Tony Veitch is ending 2013 on a professional high after landing one of the most influential jobs in sports broadcasting. He speaks candidly about the long battle to reclaim his health and happiness.

Tony Veitch had it all. A gorgeous new wife. A career as one of the country's top broadcasters. He had the fancy house, the fame, the fortune.

Then he lost it all. His job, his wife, almost his life.

Now, five years after his very public fall from grace, Veitch says he has much more. He chooses this life over his old one.

He is happy, healthy and optimistic about his future. He has a girlfriend, and hopes, one day, to become a father.


He ends 2013 on a professional high after landing one of the most influential jobs in sports broadcasting, replacing retiring doyen Murray Deaker on Newstalk ZB and Radio Sport. He'd already pocketed the Radio Award gong for best sports presenter of the year.

It has been a long haul back, and Veitch is quietly pleased to have made it.

"Yeah, I'm pretty proud, to be honest. It's been a long process. But you know what? Right now life is pretty good."

It seems 2013 has seen the redemption of Tony Veitch. So how did he do it?

When the bombshell came in mid-2008 that Veitch had made a six-figure payout to former girlfriend Kristin Dunne-Powell after injuring her in a domestic dispute in 2006, his life blew spectacularly apart. He lost his Radio Sport and TVNZ jobs. He was arrested and charged with six counts of assault and one of injuring with reckless intent. In a pre-trial settlement Veitch pleaded guilty to one charge of reckless disregard causing injury. The other charges were dropped. He has never discussed what happened that night, admitting only that he lashed out in an incident he deeply regretted.

But navigating the legal process wasn't the end of it. His marriage ended and he fought depression. There were several suicide attempts, and at every turn his life was headline news.

He says the last five years have been a "bit of a blur". The relentless media attention and public vitriol took its toll. He took to wandering golf courses to fill his days, went to counselling and worked hard to recover his mental health. He had a deal with his mum that he respond immediately when she texted him, and he was on suicide crisis watch for two years.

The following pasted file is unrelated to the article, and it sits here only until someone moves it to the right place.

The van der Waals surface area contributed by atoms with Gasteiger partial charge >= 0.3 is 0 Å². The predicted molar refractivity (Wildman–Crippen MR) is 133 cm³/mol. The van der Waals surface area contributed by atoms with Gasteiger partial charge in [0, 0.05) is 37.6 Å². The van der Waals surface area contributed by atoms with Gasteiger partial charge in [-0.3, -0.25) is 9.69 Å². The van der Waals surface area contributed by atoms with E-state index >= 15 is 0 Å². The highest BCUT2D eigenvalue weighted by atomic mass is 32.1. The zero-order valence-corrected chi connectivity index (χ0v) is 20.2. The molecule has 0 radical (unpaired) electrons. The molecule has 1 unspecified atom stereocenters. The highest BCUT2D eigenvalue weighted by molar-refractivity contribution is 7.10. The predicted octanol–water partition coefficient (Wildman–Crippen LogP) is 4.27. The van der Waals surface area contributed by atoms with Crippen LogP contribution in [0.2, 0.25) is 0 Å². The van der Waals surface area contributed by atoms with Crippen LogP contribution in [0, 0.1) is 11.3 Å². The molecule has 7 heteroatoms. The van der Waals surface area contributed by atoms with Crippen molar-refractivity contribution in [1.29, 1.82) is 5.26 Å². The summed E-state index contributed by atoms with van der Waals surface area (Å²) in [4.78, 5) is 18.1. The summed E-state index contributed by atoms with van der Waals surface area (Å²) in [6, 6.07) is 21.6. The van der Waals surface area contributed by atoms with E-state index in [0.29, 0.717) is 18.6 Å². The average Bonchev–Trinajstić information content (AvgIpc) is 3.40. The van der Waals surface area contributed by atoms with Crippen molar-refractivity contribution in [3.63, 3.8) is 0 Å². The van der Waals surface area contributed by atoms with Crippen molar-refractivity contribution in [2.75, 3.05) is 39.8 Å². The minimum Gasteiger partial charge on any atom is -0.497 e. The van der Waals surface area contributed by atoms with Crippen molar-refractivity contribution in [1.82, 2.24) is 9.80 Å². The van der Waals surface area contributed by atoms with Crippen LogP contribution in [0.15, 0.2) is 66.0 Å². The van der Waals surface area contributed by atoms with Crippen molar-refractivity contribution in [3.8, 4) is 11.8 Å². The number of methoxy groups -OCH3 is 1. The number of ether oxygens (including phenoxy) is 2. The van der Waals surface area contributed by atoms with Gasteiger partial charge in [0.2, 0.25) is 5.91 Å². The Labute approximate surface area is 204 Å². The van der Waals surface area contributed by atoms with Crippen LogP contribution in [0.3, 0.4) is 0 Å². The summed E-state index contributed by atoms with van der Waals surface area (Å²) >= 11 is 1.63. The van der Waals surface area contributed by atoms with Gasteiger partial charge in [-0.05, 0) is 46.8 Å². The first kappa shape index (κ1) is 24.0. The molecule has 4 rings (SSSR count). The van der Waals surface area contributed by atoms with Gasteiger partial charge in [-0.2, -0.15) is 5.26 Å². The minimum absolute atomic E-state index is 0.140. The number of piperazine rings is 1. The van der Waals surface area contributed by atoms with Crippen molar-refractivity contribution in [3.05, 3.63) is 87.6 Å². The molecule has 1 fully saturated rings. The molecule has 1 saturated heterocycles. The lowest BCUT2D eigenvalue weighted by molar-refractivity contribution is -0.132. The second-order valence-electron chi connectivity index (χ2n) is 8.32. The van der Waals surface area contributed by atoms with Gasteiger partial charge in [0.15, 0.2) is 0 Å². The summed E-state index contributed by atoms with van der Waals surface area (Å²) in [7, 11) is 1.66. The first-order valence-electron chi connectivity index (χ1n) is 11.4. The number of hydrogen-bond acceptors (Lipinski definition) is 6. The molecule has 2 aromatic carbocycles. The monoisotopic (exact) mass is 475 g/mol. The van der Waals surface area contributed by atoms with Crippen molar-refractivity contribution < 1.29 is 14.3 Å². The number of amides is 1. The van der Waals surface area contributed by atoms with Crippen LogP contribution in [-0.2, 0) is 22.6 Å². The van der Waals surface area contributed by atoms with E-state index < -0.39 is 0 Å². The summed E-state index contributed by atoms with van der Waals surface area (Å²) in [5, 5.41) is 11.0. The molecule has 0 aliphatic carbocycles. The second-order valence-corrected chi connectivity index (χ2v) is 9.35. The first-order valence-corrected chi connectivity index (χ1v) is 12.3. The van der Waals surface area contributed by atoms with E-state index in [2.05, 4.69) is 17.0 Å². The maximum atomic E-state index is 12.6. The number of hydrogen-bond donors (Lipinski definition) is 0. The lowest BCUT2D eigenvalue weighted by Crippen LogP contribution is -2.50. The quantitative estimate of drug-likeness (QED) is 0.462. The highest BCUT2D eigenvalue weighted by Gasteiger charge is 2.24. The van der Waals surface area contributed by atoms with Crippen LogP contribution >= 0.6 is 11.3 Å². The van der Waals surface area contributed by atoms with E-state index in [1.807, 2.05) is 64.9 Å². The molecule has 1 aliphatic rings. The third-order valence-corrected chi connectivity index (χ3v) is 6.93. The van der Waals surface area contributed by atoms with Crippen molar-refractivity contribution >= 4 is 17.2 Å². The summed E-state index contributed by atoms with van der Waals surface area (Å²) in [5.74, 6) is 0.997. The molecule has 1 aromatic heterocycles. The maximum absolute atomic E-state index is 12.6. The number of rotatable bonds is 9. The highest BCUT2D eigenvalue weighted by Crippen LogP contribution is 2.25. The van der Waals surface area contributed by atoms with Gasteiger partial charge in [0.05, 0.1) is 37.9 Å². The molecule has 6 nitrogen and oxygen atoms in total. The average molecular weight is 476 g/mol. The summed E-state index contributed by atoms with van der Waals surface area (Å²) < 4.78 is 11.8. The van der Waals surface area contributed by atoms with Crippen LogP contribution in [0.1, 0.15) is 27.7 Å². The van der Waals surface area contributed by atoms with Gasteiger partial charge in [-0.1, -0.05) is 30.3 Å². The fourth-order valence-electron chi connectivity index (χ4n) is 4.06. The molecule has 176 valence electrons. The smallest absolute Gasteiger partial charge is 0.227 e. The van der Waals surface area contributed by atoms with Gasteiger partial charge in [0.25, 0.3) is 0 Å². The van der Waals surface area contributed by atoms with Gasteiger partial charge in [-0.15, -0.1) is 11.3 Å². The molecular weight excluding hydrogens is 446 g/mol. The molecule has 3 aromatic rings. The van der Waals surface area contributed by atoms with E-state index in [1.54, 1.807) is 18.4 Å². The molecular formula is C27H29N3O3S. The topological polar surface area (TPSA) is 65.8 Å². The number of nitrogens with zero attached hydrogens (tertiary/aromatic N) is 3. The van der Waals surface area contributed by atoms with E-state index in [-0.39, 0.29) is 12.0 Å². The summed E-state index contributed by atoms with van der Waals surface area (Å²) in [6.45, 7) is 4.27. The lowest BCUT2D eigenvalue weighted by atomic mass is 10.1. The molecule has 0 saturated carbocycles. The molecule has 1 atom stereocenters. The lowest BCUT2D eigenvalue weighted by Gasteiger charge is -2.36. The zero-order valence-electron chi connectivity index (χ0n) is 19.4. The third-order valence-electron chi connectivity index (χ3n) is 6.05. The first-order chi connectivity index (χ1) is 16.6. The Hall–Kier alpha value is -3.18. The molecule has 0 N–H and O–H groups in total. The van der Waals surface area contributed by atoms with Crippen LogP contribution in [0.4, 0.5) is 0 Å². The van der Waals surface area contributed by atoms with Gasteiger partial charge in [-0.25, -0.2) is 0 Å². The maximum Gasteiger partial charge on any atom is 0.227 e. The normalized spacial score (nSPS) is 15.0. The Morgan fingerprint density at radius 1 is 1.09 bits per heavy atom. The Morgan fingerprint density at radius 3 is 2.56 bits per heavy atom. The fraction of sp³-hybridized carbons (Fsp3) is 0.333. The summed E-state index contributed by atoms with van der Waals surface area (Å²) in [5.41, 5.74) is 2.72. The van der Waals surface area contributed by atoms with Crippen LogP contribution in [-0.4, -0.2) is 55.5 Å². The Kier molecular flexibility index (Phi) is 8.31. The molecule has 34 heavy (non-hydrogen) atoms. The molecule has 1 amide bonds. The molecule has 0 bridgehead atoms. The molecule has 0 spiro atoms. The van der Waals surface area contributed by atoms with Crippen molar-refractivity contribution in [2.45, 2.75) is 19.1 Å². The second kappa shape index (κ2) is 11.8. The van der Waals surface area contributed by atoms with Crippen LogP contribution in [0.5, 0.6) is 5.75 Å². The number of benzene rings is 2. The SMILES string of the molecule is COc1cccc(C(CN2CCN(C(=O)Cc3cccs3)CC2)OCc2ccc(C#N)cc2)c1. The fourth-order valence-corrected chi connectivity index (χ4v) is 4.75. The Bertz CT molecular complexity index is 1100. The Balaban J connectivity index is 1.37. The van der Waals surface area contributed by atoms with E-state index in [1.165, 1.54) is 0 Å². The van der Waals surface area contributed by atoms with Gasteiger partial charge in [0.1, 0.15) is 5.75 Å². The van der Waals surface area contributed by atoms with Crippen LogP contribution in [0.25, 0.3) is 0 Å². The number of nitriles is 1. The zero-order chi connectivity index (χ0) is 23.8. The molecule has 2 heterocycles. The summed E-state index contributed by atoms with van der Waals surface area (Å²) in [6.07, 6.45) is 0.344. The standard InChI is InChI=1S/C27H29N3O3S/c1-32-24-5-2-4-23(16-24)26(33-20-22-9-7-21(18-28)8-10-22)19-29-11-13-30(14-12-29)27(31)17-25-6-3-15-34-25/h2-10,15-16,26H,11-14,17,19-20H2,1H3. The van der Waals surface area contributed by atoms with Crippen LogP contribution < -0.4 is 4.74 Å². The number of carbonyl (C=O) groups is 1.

Running away was tempting - his dad suggested a year backpacking overseas, his mum wanted him to join her in Australia - and many times he wanted to.

Instead, he put his head down and set about the business of rebuilding his life.

"I decided to get on, be quiet and work hard."

He is speaking now to thank those who have stood by him, and in the hope it may help others who find themselves, as he did, in the depths of despair.

"I hope that without sounding very deep and meaningful about it, that some people can take some, I don't know, goodness out of it, and go, well you know, here's a bloke that continued on, despite it all."

It's just before midday one Sunday in late November, and Veitch's six-hour show is about to start. He's been at work since 7.30am, interviewing Kiwi league players at the World Cup in Britain. Today, there'll also be a debate on the state of New Zealand football, and an interview with All Black winger Cory Jane from his bathtub.

The 40-year-old is prepped. Ready. He has cut all his own tracks, written his own scripts and edited all of the stories. He is a perfectionist, always chasing the next scoop or big interview. He revels in the human drama of sport.

He checks his Veitchy on Sport Facebook page to see what the punters are saying, and then he's off. That quick-fire machine-gun chat, the long, loud belly laugh as someone tells him he doesn't know what he's talking about. He's loving it.

It wasn't always like that. When he walked back in the door at The Radio Network (TRN) four years ago, he was "shitting himself".